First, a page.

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Phase 2: Rehabilitation - Cambodian Center for the Protection of Children's Right
Welcome to Cambodian Center for the Protection of Children's Rights Career Protection Program Prevention Program

Phase 2: Rehabilitation

 
 
The girls are cared for by trained houseparents and shelter mothers and are given guidance and support by a counselor and reintegration officer.

Many girls have been through traumatic experiences and CCPCR feels it is very important that we provide counseling to our beneficiaries to reduce feelings of shame, isolation and fear; and to improve self-sufficiency and self-esteem.

All girls receive medical (including HIV testing) and dental check-ups on arrival at the shelter, as well as medical care if they become sick. In addition CCPCR is instigating an education program to cover basic medical knowledge, especially in the area of reproductive health, as well as providing life-skills training in the areas of nutrition and personal hygiene.

All girls attend primary education at local state schools. CCPCR also provides non-formal education and life-skills lessons at the shelters in addition to vocational skills training to all of the girls.

Due to the nature of their abuse or exploitation, a number of girls require legal assistance. CCPCR partners with the organizations LICADHO and Adhoc that assist with any legal needs. However, there is no strong system in place to encourage beneficiaries to pursue legal cases against abusers. There is a need for staff trained in extracting sensitive information from victims. A high percentage of trafficking cases go unreported, those that do get reported are often not investigated, or if investigated often left not prosecuted due to a lack of legal representation and evidence gathered.

The provisions in the shelters are basic, but offer a place for the children to be children, to grow, laugh and learn together in a safe and loving environment.

CCPCR reviews the programs regularly in order to provide successful and sustainable rehabilitation and reintegration for each girl.

Children are provided with:
  • A safe and secure environment and basic needs such as: food, clothes, accommodation and health checkups.
  • Basic education, including all necessary school materials.
  • Psychological and medical treatment including counseling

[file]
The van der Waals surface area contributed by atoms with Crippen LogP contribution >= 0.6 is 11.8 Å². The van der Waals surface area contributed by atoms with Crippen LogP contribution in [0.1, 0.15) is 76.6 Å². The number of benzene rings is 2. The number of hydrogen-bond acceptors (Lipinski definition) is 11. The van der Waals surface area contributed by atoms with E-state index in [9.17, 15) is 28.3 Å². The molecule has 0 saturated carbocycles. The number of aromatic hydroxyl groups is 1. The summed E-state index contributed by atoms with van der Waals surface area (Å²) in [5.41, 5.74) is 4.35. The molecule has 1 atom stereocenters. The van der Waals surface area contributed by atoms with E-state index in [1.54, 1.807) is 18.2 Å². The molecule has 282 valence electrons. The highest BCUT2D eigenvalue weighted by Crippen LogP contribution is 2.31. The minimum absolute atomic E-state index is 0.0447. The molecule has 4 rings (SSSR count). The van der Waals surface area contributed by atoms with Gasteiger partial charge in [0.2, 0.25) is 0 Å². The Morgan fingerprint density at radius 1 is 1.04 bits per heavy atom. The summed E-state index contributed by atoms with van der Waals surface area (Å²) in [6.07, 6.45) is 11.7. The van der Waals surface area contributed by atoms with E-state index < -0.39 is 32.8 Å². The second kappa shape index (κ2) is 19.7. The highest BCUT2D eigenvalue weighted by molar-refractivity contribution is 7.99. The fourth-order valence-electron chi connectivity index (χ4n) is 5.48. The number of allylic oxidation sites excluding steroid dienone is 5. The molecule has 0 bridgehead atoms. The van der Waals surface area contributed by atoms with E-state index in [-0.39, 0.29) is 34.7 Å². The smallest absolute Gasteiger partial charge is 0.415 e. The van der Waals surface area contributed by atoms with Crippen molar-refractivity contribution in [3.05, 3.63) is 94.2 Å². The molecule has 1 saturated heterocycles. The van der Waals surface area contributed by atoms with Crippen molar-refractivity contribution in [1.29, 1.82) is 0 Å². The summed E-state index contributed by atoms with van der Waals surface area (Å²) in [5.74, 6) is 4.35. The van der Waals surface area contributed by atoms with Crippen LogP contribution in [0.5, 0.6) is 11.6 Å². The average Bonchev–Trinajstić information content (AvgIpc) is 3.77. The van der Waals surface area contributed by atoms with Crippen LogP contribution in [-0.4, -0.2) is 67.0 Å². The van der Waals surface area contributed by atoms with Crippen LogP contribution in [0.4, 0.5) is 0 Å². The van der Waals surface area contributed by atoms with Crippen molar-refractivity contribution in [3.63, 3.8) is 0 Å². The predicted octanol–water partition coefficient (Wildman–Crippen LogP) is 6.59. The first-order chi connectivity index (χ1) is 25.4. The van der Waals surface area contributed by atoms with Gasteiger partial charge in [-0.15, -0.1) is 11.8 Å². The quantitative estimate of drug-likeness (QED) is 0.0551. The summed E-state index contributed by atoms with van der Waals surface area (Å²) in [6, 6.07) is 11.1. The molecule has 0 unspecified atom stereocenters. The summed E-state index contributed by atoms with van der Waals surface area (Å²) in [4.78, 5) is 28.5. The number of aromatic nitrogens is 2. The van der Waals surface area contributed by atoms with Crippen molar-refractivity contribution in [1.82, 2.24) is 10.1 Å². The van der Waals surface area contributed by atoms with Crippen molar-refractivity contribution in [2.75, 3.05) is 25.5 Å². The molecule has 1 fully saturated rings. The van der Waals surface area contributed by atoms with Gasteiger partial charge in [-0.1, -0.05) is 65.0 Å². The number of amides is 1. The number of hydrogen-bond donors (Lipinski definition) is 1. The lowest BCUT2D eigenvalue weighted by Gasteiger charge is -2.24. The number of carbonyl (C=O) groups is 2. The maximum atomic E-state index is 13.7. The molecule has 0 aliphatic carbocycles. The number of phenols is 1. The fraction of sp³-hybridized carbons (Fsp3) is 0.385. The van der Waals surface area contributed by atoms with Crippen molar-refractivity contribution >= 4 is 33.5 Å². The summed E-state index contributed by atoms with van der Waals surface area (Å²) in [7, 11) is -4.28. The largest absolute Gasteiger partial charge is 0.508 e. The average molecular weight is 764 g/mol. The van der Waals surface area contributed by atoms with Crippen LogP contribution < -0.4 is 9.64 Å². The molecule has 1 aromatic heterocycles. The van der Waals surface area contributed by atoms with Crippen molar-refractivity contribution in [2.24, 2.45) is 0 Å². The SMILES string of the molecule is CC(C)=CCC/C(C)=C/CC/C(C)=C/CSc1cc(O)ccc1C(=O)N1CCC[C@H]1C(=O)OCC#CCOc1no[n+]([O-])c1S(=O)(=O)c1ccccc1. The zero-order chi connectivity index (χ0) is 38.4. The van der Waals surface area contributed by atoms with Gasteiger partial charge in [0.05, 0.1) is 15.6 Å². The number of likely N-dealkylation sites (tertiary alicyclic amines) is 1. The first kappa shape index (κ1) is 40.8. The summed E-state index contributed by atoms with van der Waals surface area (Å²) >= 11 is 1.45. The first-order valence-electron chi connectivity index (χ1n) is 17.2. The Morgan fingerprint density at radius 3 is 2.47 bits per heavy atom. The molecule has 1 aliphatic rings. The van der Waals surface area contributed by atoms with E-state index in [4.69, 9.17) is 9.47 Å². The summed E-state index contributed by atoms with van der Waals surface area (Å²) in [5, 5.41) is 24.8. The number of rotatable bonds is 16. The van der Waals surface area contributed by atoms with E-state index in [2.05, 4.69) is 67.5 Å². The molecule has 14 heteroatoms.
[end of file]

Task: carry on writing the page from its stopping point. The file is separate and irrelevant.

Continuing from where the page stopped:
• Community based rehabilitation
  • Vocational skills, including sewing, cooking, weaving, hairdressing, motor and electronics repair, handicrafts, housekeeping and agricultural training. Training either takes place at the shelter (for example sewing and weaving in Phnom Penh), or children are referred to private shops for more specialized training and apprenticeship programs.*
  • Extra lessons in English, Math and Computer skills.*
  • Sports activities and health care workshops.*
  • Social activities, including excursions.*
  • The shelters also benefit from the help of international volunteers who provide English tuition, art classes and extra-curricular activities to the children outside of their normal school hours.
*The extent of the vocational programs and special activities are dependent upon funding at any given time.
 

Last year CCPCR received 211 new cases (including one boy) through its NGO network and various stakeholders such as the Social Affairs department, CBPN members, LICADHO, VSNP, Anti-Trafficking Police, RAO and local authorities.

Ø  95 child victims accepted to stay at Svay Rieng shelter.

Ø  116 child victims accepted to stay at Phnom Penh shelter

 

No. of cases

SERVICES RECEIVED

 

 144 cases

Counselling  and individually tailored therapy

 

 142 cases

Full reintegration including referrals to communities, NGOs, partners or the private sector to receive vocational training skills.

 

143 cases

Computer, English, Arts and Crafts training in CCPCR shelters

 

45 cases

Vocational training courses and reintegration back to their families and/or communities.

 

49 cases

Education at public schools (from grade 1 to grade 12)

 

189 cases

Workshop training and education on family planning, reproductive health, morality, safe migration, drug addiction, swine flu, H1N1, gender equality, laws of human trafficking, children’s rights, advocacy, cooking, basic agriculture (cattle farming), vegetable growing and horticulture.

 

65 cases

Attended non-formal education in CCPCR shelter and communities.

 

220 cases

Provided general physical medical check-ups through private firms

 

78 cases

Received dental check-ups and treatment from private dentists.

 

40 cases

Received HIV/AIDs, STD, general health and organ tests

 

 

Activities

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